The penalties for forging and cashing someone else's social security check include a fine or imprisonment ? or both. The amount of the fine and term of imprisonment depends on investigative findings and judgment of the court.Continue Reading
Unlawfully obtaining someone else's social security benefits, forging their signature and cashing the check is considered to be "aggravated identity theft" under the broad category of identity theft as per the Identity Theft Penalty Enhancement Act of 2004, according to the U.S. Office for Victims of Crime. Theft of social security benefits is a felony offense. If convicted, the offender may be fined up to $10,000, imprisoned and required to repay the amount of benefits he or she obtained. The Identity Theft and Restitution Act of 2008 adds that offenders may also be ordered to pay damages to the victim.Learn more about Is This Illegal?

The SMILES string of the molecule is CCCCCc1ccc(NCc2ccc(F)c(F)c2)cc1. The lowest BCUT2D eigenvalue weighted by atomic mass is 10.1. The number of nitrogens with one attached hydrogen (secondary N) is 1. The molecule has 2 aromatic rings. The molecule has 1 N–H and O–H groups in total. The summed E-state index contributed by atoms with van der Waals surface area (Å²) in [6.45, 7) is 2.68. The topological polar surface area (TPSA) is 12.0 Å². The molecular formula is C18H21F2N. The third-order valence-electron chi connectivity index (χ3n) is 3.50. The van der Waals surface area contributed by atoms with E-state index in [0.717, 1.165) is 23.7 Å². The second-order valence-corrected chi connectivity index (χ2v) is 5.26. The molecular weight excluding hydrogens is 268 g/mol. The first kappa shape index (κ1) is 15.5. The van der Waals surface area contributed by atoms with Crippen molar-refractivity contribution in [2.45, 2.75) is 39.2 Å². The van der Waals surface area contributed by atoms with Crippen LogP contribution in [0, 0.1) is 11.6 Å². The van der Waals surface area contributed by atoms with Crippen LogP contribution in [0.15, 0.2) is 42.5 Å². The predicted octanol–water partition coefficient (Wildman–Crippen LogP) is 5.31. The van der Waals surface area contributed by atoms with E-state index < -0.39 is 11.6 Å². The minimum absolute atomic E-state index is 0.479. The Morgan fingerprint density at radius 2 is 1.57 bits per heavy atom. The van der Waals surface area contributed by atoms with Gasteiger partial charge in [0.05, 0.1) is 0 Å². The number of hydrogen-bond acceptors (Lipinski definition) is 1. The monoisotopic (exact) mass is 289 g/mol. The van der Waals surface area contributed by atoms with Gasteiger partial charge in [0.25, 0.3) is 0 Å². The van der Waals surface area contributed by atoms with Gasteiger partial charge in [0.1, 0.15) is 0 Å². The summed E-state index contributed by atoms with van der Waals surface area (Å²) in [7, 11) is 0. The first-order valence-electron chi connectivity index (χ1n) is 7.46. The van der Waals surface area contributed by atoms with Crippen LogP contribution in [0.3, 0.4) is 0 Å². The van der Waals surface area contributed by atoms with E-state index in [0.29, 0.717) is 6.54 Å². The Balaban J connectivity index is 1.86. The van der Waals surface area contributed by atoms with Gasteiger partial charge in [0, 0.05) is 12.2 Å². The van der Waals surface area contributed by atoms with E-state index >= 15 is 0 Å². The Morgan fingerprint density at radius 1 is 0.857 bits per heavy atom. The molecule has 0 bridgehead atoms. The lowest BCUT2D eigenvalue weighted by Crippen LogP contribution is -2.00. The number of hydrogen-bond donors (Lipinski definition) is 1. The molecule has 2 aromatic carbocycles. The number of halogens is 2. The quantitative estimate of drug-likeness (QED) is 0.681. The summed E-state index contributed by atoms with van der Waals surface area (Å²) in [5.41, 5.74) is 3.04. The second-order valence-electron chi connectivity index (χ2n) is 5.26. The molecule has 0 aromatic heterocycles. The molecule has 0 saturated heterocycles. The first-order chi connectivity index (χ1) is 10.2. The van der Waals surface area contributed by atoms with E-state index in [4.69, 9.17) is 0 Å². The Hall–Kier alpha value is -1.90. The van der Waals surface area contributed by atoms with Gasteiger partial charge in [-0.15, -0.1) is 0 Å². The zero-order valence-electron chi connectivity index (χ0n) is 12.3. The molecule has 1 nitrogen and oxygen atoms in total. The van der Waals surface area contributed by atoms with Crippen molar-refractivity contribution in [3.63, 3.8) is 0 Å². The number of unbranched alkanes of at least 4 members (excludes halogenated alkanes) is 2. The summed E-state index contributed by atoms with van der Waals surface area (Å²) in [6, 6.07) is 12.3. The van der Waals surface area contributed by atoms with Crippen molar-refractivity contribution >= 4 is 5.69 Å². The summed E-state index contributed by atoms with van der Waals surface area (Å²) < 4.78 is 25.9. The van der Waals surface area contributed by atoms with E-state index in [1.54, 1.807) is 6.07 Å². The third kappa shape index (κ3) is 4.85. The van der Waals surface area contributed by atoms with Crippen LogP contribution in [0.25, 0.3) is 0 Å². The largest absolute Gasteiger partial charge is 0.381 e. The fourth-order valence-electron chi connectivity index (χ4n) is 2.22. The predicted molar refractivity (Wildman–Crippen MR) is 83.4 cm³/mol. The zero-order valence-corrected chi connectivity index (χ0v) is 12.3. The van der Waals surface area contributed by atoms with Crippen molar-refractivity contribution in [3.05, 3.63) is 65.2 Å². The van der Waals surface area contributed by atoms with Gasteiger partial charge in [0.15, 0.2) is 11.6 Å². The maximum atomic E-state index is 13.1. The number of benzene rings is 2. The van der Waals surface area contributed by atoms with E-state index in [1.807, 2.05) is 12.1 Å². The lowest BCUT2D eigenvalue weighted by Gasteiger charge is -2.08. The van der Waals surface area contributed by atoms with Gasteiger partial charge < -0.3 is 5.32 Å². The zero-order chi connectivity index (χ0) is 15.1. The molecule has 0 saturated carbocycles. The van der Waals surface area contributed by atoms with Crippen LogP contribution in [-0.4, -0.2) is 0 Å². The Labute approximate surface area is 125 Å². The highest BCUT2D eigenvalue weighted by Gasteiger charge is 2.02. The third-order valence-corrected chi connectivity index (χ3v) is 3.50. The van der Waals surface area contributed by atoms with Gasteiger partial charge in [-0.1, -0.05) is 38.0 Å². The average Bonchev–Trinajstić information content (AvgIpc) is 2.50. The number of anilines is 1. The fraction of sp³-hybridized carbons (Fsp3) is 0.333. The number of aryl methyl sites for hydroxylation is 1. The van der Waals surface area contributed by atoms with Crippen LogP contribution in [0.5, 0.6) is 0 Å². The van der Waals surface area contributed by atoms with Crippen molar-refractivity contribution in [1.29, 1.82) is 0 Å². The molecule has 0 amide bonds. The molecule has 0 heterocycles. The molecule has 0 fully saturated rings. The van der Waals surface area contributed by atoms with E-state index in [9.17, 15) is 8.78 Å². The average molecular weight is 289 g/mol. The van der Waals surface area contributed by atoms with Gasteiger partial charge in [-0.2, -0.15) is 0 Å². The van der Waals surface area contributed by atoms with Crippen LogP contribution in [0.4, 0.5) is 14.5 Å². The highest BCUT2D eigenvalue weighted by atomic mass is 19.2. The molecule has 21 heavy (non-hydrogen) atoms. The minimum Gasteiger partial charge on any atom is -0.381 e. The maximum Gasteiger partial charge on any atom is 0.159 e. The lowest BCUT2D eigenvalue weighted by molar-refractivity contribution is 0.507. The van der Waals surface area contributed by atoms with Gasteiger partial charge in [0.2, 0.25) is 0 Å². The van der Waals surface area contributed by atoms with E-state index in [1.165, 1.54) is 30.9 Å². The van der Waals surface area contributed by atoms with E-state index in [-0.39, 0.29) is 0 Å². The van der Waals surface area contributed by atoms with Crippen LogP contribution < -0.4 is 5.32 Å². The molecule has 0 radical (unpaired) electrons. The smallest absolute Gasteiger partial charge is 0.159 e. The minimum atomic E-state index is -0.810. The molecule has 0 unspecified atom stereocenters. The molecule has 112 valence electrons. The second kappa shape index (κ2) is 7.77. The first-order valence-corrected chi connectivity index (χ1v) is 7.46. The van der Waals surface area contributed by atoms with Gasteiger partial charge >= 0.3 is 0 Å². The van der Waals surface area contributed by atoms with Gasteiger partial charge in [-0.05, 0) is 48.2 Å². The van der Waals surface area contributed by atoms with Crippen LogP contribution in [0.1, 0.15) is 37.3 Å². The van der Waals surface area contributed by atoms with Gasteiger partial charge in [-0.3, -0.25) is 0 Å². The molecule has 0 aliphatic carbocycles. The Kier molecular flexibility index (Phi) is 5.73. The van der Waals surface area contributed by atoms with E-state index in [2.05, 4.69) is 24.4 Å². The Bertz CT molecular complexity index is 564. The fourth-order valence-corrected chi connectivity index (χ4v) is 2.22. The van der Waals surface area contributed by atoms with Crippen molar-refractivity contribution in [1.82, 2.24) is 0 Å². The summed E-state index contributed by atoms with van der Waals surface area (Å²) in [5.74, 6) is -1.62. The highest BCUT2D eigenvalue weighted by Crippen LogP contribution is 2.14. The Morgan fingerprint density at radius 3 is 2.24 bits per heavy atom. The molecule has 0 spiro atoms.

It is illegal to use someone else's Social Security number in all circumstances. Fines and imprisonment can be imposed if an individual uses another person's Social Security number.Full Answer >
There are a few specific circumstances in which social security can be garnished. The only creditor that is allowed to place a garnishment on social security funds is the federal government. Garnishments can cover back taxes, default student loan accounts or back due child support.Full Answer >
As of 2014, the earliest age to collect social security retirement benefits is 62. However, benefits collected at this age are lower than the amount available to individuals who wait until the full retirement age.Full Answer >
According to the official website for the United States Post Office, opening someone else's mail is a crime and can be categorized under different offenses depending on the situation. For example, Title 18, U.S. Code Section 1708 specifies laws regarding "theft or receipt of stolen mail [of a general nature]."Full Answer >